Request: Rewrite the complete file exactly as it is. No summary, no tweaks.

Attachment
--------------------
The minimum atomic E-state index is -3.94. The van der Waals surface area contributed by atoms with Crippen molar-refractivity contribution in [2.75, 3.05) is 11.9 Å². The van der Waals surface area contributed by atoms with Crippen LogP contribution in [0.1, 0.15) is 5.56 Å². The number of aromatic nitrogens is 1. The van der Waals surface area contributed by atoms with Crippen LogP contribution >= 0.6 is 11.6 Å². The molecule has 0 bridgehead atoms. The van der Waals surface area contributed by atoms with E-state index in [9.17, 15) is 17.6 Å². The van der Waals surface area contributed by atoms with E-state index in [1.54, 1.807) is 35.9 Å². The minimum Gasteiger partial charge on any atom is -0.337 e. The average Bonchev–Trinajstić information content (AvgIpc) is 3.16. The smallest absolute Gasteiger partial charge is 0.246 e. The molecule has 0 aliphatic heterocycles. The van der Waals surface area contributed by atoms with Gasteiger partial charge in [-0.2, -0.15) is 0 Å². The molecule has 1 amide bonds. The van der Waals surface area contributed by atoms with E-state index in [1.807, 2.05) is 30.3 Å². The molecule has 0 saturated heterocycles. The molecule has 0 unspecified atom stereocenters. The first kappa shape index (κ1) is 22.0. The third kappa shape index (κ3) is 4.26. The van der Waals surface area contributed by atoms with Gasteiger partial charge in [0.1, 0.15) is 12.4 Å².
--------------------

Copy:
The minimum atomic E-state index is -3.94. The van der Waals surface area contributed by atoms with Crippen molar-refractivity contribution in [2.75, 3.05) is 11.9 Å². The van der Waals surface area contributed by atoms with Crippen LogP contribution in [0.1, 0.15) is 5.56 Å². The number of aromatic nitrogens is 1. The van der Waals surface area contributed by atoms with Crippen LogP contribution >= 0.6 is 11.6 Å². The molecule has 0 bridgehead atoms. The van der Waals surface area contributed by atoms with E-state index in [9.17, 15) is 17.6 Å². The van der Waals surface area contributed by atoms with E-state index in [1.54, 1.807) is 35.9 Å². The minimum Gasteiger partial charge on any atom is -0.337 e. The average Bonchev–Trinajstić information content (AvgIpc) is 3.16. The smallest absolute Gasteiger partial charge is 0.246 e. The molecule has 0 aliphatic heterocycles. The van der Waals surface area contributed by atoms with Gasteiger partial charge in [-0.2, -0.15) is 0 Å². The molecule has 1 amide bonds. The van der Waals surface area contributed by atoms with E-state index in [1.807, 2.05) is 30.3 Å². The molecule has 0 saturated heterocycles. The molecule has 0 unspecified atom stereocenters. The first kappa shape index (κ1) is 22.0. The third kappa shape index (κ3) is 4.26. The van der Waals surface area contributed by atoms with Gasteiger partial charge in [0.1, 0.15) is 12.4 Å².